Housing sector startups secure Sh25m funding

LEFT: Darshan Chandari, Group CEO of Chandaria Industries interacting with Jonas Tesfu, CEO of Pangea Accelerator during the ShelterTech Kenya Demo Day. (Standard)

Five local business start-ups have each secured Sh5 million funding following successful pitching to local and international investors.

The five, out of the 15 that pitched under the ShelterTech Kenya Accelerator Program, proved that they were investor ready and out to make a difference in the affordable housing segment.

The judges, drawn from the real estate, financial and technology sectors settled on Gjenge — a social enterprise recycling waste plastic into artistic construction products, ManPro — a construction management system and The Vlage, which provides co-living spaces through their digital platform.

Also picked were AHomes, a startup that provides artisans with labour opportunities and certification, and MycoTile, which provides alternative building material made from mushroom.

Depending on their capacity to absorb and after further due diligence, three of those businesses will share a further Sh15 million courtesy of Habitat for Humanity.

“These start-ups have put in a lot of work in their business ideas and we would have wished to match all of them with investors. However, we are compelled to go with the most investor ready outfits,” said Darshan Chandaria, Chandaria Group CEO, who was a judge at the accelerator Demo Day.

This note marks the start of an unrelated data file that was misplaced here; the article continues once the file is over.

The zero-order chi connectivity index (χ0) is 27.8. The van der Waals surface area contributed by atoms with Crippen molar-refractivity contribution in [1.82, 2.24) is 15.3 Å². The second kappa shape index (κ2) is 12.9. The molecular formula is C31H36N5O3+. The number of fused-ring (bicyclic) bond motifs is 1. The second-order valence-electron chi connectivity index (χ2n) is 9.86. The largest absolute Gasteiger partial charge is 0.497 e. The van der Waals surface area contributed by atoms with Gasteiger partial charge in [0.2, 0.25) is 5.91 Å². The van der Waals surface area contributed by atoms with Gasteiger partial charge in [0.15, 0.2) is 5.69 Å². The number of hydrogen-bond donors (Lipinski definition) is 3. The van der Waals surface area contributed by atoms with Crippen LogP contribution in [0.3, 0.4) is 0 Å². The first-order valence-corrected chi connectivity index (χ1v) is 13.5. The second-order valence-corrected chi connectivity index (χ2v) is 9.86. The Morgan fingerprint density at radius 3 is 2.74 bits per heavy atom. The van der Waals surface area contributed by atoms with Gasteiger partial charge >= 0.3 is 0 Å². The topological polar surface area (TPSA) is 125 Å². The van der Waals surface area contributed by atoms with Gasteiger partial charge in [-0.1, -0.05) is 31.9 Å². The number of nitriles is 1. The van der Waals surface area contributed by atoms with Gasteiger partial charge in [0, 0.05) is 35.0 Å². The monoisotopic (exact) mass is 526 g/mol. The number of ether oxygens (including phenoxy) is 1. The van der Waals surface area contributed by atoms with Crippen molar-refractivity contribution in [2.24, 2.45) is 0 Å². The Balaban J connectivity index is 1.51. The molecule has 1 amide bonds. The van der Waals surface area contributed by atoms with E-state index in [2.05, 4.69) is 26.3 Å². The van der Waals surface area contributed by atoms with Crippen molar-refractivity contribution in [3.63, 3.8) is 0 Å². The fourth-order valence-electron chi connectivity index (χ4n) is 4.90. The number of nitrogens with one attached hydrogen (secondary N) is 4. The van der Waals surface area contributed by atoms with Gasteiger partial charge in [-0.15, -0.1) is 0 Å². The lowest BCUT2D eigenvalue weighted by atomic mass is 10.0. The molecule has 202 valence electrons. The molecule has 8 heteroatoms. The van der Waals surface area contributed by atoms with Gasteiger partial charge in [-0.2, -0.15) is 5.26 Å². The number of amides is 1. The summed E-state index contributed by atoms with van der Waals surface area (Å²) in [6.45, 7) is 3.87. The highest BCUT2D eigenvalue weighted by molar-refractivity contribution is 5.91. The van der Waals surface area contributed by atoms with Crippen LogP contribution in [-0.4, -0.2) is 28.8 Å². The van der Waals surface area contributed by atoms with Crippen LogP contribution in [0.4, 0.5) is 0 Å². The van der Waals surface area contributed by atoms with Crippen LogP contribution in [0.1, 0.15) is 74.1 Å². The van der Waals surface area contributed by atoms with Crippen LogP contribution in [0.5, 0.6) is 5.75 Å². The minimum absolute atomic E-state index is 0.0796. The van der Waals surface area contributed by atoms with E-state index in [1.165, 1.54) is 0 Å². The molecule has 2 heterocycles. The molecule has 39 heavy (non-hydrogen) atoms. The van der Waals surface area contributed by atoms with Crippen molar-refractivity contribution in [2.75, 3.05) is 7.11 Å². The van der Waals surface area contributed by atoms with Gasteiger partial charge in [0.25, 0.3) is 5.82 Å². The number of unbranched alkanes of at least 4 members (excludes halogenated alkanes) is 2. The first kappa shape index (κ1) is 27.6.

Two other scale-ups were also picked for possible funding. They are; Mali Kodi - a cloud based rental properties management system and Corec (Continental Renewable Energy Co. Limited), which produces, among other things, resin bonded roofing tiles, man hole covers and plastic lumber planks.

The 15 that pitched were shortlisted from tens of others who applied for the programme.

Pangea Accelerator Team Lead Anne Lawi said the programme was born out of the need to have affordable housing while ensuring key challenges such as high cost of construction due to high import duties, poor import logistics and an unfavourable tax regime are dealt with.

“The purpose of this event is to encourage young and upcoming businesses that they can still be market validated through access to investment opportunities,” said Ms Lawi.

Jane Otima, the Associate Director for Market Systems at Habitat for Humanity International, said the Demo Day shows it is possible to not only get innovative businesses that will aid in the achievement of the housing agenda but also an amazing way to nurture entrepreneurs.

“The housing conversation is a complex one, but very achievable. To achieve it, we will need to pool in people from all sectors and to ensure that we encourage entrepreneurs like those who have pitched today to ensure they are part of this conversation,” she said.